Jewish community, local leaders attend vigil for war-torn Israel

Many in the Los Angeles Jewish community, along with some local leaders, came together Sunday night at Stephen Wise Temple in Bel Air to pray for peace after the deadly surprise attack in Israel by Hamas fighters that wounded thousands and led to the deaths of more than 1,100 people, including United States citizens.  

“We’re gathering for support, we’re gathering to raise funds and we’re gathering to demand the rest of the world show solidarity with the people in the state of Israel,” Rabbi Noah Farks, President and CEO of the Jewish Federation of Greater Los Angeles, told KTLA’s Carlos Saucedo.  

Israeli supporters gather to pray and raise funds after surprise attack on Israel by Hamas
L.A. Mayor Karen Bass seen at Stephen Wise Temple in Bel Air on Oct. 8, 2023, where a vigil was held in support of Israel. (KTLA)

Israel formally declared war and gave the green light for “significant military steps” to retaliate against Hamas on Sunday, prompting those at the temple this evening to pray for the lives already lost and for those held captive in a war that is likely to drag out.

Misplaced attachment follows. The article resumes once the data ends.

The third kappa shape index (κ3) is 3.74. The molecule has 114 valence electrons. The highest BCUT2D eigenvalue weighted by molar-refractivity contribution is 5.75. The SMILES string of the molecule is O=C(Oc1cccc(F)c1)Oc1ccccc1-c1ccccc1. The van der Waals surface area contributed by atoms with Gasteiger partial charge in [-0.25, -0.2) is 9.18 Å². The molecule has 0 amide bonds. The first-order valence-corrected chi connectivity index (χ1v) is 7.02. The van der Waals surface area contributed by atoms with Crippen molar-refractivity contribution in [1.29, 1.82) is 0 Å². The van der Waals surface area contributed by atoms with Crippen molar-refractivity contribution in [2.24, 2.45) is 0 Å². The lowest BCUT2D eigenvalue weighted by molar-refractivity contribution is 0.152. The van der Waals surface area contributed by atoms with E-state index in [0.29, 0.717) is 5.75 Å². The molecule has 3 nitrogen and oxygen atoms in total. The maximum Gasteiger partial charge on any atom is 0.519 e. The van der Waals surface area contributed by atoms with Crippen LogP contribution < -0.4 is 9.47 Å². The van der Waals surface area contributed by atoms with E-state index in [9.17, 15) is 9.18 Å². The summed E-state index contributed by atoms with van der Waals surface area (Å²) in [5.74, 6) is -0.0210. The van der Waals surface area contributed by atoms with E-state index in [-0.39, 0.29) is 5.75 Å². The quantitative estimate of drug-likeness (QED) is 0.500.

“I’m not Jewish, but I’m here in support of Israel. I’m a pro-Israel activist and I’m devastated and heartbroken and it was important for me to be here tonight,” Wendy Bruget said.  

Los Angeles County Sheriff Robert Luna said the department has increased its patrols and presence at religious sites around the county.  

“We’re out here, we’re paying attention. We’re going to have a lot of visible presence around other Jewish facilities and mosques as well. We’re looking at all sites,” he said. “We don’t want any violence.”  

Earlier Sunday, many Israeli supporters gathered outside the federal building in Westwood to let their voices be heard.

Supporters of Israel seen outside the federal building on Oct. 8, 2023, showing their support for Israel after Hamas launched a deadly surprise attack. (KTLA)

“I would like Hamas to be destroyed completely,” a man who attended that gathering told KTLA.

More than a half million Jewish people live in L.A., many with close ties to friends and family dealing with the aftermath of the terrorist attacks.  

“Friends of ours have been murdered, a friend was murdered by a grenade with his kids next to him,” a woman outside the federal building said. “I mean, it’s really hard to describe what’s going on there.”  

Here in Los Angeles, many in the Jewish community are holding fundraisers to help with the humanitarian efforts on the ground.

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